Racz v Home Office: HL 17 Dec 1993

The Home Office can be liable for the actions of prison officers which amounted to an official misfeasance. The principles of vicarious liability apply as much to misfeasance in public office as to other torts involving malice, knowledge or intention. Lord Jauncey said: ‘My Lords, in my view, striking out paragraph 6 of this claim could only be justified if the inevitable result of proof of the averments therein was that the unauthorised acts of the prison officers was so unconnected with their authorised duties as to be quite independent of and outside those duties’.
And ‘ the Court of Appeal were dealing with the question of mode of trial upon the basis that the claim in respect of misfeasance in public office would not proceed. However, the facts relevant to that claim are likely to be identical to those which will be considered under the remaining heads of claim and the issue of exemplary damages also falls to be considered under those heads of claim.’ However, there can be no false imprisonment of a prisoner who is lawfully confined under section 12(1) of the 1952 Act, and a restraint upon movement which is not in accordance with the Prison Rules 1964 does not give rise to a cause of action for either false imprisonment or breach of statutory duty.

Lord Jauncey of Tullichettle
Times 17-Dec-1993, Independent 17-Dec-1993, [1994] 2 WLR 23, [1994] 1 All ER 97, [1994] 2 AC 45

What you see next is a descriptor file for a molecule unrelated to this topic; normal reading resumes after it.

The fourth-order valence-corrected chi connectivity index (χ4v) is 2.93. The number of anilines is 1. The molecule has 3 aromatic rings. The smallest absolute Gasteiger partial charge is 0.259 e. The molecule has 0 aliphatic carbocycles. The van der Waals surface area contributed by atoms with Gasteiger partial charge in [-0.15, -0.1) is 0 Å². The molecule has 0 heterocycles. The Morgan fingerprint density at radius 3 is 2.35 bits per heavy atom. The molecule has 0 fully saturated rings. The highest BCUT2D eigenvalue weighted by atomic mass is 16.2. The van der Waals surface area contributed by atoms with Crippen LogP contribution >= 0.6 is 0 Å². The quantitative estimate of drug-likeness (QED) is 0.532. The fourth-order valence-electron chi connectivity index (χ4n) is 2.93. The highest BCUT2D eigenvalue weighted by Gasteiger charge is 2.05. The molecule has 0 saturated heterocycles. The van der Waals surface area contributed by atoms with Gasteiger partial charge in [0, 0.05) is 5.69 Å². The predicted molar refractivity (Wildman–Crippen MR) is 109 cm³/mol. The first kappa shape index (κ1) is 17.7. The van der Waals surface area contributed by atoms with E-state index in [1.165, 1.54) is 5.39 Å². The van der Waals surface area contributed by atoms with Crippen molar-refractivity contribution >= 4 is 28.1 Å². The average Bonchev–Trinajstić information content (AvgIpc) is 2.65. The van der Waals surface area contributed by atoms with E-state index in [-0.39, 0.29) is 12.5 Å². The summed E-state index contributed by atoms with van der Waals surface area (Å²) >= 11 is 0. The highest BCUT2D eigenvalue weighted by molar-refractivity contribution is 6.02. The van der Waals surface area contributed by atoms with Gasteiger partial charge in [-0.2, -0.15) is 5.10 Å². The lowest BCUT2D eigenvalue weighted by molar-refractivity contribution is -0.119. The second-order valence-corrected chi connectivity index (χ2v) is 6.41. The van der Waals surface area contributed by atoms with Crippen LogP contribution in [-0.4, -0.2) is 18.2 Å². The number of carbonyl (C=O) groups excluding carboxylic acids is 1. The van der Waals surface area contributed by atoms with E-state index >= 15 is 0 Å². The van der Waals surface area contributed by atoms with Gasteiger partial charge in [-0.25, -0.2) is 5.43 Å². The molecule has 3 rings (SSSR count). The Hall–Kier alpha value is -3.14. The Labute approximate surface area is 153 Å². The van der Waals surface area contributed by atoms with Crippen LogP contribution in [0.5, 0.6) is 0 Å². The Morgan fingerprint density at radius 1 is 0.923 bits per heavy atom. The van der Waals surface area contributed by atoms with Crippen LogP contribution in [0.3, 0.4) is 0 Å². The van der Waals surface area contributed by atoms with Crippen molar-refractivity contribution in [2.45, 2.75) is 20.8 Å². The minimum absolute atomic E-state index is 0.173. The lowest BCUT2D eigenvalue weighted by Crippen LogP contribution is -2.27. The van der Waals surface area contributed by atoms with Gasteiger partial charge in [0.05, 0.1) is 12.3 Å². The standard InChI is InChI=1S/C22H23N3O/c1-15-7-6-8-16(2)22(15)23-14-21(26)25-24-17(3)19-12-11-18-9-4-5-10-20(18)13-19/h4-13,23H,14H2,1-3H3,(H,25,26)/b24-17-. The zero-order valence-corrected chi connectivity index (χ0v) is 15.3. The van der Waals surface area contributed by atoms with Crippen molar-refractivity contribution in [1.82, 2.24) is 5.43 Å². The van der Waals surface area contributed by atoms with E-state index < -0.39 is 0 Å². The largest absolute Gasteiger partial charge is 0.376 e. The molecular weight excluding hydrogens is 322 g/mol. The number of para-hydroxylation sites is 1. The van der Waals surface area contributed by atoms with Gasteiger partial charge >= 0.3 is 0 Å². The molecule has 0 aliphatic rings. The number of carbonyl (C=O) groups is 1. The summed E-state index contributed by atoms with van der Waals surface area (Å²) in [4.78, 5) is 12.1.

England and Wales
CitedCanadian Pacific Railway Co v Lockhart PC 1941
When considering the imposition of vicarious liability, ‘the first consideration is the ascertainment of what the servant is employed to do.’ (Lord Thankerton) and ‘It is clear that the master is responsible for acts actually authorised by him: for . .

Cited by:
CitedThree Rivers District Council and Others v Governor and Company of The Bank of England HL 18-May-2000
The applicants alleged misfeasance against the Bank of England in respect of the regulation of a bank.
Held: The Bank could not be sued in negligence, but the tort of misfeasance required clear evidence of misdeeds. The action was now properly . .
CitedLister and Others v Hesley Hall Ltd HL 3-May-2001
A school board employed staff to manage a residential school for vulnerable children. The staff committed sexual abuse of the children. The school denied vicarious liability for the acts of the teachers.
Held: ‘Vicarious liability is legal . .
CitedMajrowski v Guy’s and St Thomas’ NHS Trust CA 16-Mar-2005
The claimant had sought damages against his employer, saying that they had failed in their duty to him under the 1997 Act in failing to prevent harassment by a manager. He appealed a strike out of his claim.
Held: The appeal succeeded. The . .
CitedHouchin v Lincolnshire Probation Trust QBD 9-Apr-2013
The defendant sought to have the claim struck out. The prisoner said that the defendant’s probation officer had through misfeasance in public office arranged for his transfer back to secure conditions from open ones. The parole board panel had found . .
CitedElliott v Chief Constable of Wiltshire and Others ChD 20-Nov-1996
Vice-Chancellor was asked to consider whether to strike out a statement of claim based upon alleged misfeasance by a police officer in his public office. The allegation against the police officer was that he had deliberately and falsely supplied . .

Lists of cited by and citing cases may be incomplete.

Vicarious Liability, Prisons, Torts – Other

Leading Case

Updated: 09 November 2021; Ref: scu.85636